Thursday, August 13, 2020

The Bench by Cromer Beach, by R.J. Gould

Richard Gould, August 2020

This is a charming novel about an English seaside town.

There's not really a plot here; it's about the people of Cromer getting on with their lives, with all their friendships, relationships, their businesses and professions; their children and their parents.

Sharon Kipling and Andy Powell have been a couple since they were students; they're planning to get married. She's a teacher, and deputy head, at the local primary school. He's a real estate agent. They each meet many of their fellow Cromer residents through their work.

But Sharon's father, Jamie, owns the Cromer Curiosity Shop--he says antiques, but other people say junk. Jamie has never been reluctant to talk up the value of what he's selling, dishonestly or not. He's also not reluctant to talk down, dishonestly or not, the value of what he's buying. Sharon's conflicts with her father go back to Jamie's infidelity when her mother was dying. The conflict explodes when Jamie scams Andy on the value of Andy's newly deceased father's extremely valuable collection of art and artifacts from India.
Andy, hurt deeply by the sudden, tragic loss of both of his loving, devoted, parents when he was a child, is shocked that Sharon isn't just grateful to have a living parent, even a dishonest, unfaithful, unreliable one. It leads to arguments, conflict, and doubt about getting married.

Jamie, shocked at how very angry his daughter is, and her declaration that she never wants to hear from him again, is meanwhile wondering if he's made a mistake--if this is costing him what he cares about most.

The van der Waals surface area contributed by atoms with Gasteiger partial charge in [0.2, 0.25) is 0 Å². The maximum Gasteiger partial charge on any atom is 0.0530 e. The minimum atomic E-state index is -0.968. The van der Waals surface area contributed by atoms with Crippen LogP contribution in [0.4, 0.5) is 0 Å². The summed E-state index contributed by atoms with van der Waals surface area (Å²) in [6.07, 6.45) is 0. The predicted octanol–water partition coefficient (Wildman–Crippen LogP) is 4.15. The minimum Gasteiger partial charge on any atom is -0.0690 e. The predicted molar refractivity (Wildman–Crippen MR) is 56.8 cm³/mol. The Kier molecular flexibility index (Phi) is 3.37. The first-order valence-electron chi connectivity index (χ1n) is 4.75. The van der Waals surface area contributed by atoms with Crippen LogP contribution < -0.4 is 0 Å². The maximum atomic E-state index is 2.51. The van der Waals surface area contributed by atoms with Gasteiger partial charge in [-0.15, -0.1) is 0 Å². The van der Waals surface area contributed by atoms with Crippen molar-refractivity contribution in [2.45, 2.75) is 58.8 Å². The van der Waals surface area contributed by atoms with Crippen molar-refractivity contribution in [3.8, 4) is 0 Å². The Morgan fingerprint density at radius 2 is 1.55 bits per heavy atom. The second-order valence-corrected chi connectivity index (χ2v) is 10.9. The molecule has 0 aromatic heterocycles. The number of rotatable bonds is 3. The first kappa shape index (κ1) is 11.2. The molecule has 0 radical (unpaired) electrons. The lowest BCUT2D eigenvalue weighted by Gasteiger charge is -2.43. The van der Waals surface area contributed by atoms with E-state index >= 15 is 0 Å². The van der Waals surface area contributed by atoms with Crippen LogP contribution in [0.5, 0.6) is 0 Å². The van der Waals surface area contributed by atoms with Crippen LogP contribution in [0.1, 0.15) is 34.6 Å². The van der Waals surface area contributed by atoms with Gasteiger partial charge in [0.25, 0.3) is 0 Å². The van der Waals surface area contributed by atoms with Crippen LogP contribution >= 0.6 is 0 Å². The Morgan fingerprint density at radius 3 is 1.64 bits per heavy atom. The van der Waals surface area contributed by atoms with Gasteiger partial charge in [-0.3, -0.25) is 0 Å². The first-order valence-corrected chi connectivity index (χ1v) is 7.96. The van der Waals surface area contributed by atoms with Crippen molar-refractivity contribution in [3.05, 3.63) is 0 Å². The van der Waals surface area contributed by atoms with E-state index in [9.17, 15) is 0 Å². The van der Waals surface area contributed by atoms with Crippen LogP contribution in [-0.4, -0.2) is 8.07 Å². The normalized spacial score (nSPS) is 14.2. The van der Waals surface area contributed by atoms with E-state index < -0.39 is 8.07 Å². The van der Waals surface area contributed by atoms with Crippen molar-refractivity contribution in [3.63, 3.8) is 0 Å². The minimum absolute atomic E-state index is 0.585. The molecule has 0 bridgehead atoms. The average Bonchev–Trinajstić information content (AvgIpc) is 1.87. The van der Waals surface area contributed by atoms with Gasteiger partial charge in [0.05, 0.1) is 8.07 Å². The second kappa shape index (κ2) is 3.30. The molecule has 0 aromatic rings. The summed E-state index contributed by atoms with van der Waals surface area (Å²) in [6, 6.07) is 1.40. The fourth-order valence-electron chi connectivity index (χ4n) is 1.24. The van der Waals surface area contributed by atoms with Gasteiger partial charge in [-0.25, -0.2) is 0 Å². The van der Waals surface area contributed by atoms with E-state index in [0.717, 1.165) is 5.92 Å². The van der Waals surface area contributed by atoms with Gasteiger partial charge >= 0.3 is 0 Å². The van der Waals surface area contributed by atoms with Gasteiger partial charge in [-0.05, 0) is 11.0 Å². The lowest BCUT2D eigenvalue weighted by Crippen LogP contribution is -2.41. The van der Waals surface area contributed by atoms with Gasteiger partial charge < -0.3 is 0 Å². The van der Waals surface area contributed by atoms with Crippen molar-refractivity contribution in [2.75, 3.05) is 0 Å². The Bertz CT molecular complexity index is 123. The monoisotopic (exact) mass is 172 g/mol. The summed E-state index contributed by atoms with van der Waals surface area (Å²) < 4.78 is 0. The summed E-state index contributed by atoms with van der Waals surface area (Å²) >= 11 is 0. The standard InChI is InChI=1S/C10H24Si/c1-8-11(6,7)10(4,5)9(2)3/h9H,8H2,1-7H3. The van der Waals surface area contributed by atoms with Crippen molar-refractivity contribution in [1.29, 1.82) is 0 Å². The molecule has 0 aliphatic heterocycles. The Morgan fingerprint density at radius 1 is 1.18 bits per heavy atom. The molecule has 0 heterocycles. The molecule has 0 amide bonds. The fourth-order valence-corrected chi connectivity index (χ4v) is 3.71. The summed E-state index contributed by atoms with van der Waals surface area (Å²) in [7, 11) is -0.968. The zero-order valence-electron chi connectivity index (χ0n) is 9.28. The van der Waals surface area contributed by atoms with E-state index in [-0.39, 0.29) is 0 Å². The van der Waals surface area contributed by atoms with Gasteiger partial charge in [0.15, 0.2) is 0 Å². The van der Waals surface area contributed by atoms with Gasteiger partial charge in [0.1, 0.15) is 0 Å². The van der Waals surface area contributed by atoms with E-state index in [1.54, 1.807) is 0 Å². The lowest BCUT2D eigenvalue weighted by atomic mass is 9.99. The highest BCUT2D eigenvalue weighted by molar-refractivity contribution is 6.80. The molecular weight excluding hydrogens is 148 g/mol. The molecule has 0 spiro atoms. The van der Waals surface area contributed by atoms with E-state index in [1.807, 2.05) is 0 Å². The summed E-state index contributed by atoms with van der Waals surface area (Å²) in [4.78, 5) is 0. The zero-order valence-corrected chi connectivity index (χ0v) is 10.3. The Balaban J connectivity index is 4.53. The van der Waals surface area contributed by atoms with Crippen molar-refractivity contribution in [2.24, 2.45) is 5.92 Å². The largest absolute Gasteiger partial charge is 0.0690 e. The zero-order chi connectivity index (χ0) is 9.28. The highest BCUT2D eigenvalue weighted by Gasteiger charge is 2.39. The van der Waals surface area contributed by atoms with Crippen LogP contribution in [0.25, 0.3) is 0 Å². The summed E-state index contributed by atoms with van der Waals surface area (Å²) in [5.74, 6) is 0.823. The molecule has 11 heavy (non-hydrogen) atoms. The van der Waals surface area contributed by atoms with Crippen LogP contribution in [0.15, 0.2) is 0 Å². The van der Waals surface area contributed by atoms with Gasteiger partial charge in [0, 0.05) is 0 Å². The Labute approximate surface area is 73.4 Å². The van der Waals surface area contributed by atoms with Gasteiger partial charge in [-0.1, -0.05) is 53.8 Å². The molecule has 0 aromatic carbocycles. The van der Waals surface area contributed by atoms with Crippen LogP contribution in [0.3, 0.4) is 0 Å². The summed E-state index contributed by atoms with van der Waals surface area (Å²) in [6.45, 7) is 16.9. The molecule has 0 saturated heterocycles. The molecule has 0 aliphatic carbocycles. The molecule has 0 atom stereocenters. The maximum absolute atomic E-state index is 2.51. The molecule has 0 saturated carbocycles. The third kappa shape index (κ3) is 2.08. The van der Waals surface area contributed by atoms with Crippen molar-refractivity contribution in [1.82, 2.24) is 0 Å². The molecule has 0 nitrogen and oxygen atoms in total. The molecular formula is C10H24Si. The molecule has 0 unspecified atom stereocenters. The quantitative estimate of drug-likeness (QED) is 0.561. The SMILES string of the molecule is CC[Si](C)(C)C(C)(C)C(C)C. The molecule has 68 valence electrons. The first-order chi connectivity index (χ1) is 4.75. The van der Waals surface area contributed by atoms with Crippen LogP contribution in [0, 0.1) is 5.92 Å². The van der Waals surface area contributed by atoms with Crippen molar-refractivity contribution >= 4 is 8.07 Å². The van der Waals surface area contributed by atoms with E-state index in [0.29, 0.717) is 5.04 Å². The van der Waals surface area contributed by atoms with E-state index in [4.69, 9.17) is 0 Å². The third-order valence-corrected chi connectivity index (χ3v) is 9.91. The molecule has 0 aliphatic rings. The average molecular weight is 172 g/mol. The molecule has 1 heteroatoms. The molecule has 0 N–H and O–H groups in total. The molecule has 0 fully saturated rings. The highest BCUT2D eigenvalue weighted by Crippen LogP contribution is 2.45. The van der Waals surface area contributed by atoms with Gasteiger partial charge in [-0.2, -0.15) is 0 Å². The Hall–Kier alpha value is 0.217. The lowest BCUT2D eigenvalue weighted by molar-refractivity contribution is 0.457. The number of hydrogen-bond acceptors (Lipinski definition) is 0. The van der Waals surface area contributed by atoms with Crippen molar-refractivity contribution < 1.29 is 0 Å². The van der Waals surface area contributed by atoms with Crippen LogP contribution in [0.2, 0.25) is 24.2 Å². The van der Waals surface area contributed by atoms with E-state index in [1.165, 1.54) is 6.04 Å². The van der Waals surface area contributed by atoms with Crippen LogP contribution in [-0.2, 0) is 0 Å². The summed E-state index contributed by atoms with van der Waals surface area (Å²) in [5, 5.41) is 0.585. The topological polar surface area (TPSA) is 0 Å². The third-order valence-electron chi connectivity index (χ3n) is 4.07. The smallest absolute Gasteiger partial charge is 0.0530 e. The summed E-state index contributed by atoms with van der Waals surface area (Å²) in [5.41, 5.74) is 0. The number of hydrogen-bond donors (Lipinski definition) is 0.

Meanwhile, Rosemary and Clive, the retired couple that had befriended Andy's father, Samuel, happy to do his errands and visit with him, are in growing conflict over, of all things, diet. Rosemary is determined to get both of them on a healthy diet. With "healthy" mostly excluding meat of any kind, or sugar, or, well, a lot of things Clive enjoys. Neither one of them is really prepared to be at all flexible. After forty years of marriage, they're at loggerheads.

Clive, walking the beach regularly, and Sharon, teaching and supervising schoolchildren, become aware of a couple who seemingly have everything, and are in fact coming apart, with the strains affecting their son badly.

These and other residents of Cromer are living their ordinary lives, experiencing ordinary stresses and strains, and forming new friendships and relationships as they do. It's engrossing, warm, and satisfying.


I received a free electronic galley from the publisher, and am reviewing it voluntarily.


  1. Lis, many thanks for taking part in my blog tour with this review - it is much appreciated.